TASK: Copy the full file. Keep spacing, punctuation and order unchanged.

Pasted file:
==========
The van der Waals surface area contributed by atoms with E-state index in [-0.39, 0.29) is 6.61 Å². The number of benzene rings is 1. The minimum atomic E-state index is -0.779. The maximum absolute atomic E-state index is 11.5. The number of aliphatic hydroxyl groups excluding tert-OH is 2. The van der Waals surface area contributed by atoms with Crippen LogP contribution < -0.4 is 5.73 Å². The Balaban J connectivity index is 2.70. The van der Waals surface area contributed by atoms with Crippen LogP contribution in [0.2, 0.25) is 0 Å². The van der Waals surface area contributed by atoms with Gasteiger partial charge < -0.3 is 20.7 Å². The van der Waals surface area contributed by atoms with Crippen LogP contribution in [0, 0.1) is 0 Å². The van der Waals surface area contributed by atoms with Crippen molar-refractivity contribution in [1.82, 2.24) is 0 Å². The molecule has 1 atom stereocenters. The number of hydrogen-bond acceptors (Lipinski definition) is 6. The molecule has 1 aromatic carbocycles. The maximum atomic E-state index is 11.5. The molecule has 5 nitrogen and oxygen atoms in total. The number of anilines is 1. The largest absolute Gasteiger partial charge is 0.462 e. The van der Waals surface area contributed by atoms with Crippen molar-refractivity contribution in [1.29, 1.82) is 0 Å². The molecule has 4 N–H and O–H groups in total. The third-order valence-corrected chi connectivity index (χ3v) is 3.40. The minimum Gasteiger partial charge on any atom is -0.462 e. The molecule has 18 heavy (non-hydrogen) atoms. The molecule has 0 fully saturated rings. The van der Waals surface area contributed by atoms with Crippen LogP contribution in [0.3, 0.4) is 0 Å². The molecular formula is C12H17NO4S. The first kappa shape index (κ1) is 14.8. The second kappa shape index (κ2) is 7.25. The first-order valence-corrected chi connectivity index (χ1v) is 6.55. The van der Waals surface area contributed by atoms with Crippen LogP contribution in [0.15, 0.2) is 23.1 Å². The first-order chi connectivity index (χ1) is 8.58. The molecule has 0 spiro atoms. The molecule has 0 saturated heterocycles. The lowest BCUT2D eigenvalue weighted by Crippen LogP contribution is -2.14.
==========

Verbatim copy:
The van der Waals surface area contributed by atoms with E-state index in [-0.39, 0.29) is 6.61 Å². The number of benzene rings is 1. The minimum atomic E-state index is -0.779. The maximum absolute atomic E-state index is 11.5. The number of aliphatic hydroxyl groups excluding tert-OH is 2. The van der Waals surface area contributed by atoms with Crippen LogP contribution < -0.4 is 5.73 Å². The Balaban J connectivity index is 2.70. The van der Waals surface area contributed by atoms with Crippen LogP contribution in [0.2, 0.25) is 0 Å². The van der Waals surface area contributed by atoms with Gasteiger partial charge < -0.3 is 20.7 Å². The van der Waals surface area contributed by atoms with Crippen LogP contribution in [0, 0.1) is 0 Å². The van der Waals surface area contributed by atoms with Crippen molar-refractivity contribution in [1.82, 2.24) is 0 Å². The molecule has 1 atom stereocenters. The number of hydrogen-bond acceptors (Lipinski definition) is 6. The molecule has 1 aromatic carbocycles. The maximum atomic E-state index is 11.5. The molecule has 5 nitrogen and oxygen atoms in total. The number of anilines is 1. The largest absolute Gasteiger partial charge is 0.462 e. The van der Waals surface area contributed by atoms with Crippen molar-refractivity contribution in [1.29, 1.82) is 0 Å². The molecule has 4 N–H and O–H groups in total. The third-order valence-corrected chi connectivity index (χ3v) is 3.40. The minimum Gasteiger partial charge on any atom is -0.462 e. The molecule has 18 heavy (non-hydrogen) atoms. The molecule has 0 fully saturated rings. The van der Waals surface area contributed by atoms with Crippen LogP contribution in [0.3, 0.4) is 0 Å². The molecular formula is C12H17NO4S. The first kappa shape index (κ1) is 14.8. The second kappa shape index (κ2) is 7.25. The first-order valence-corrected chi connectivity index (χ1v) is 6.55. The van der Waals surface area contributed by atoms with Crippen LogP contribution in [0.15, 0.2) is 23.1 Å². The first-order chi connectivity index (χ1) is 8.58. The molecule has 0 spiro atoms. The molecule has 0 saturated heterocycles. The lowest BCUT2D eigenvalue weighted by Crippen LogP contribution is -2.14.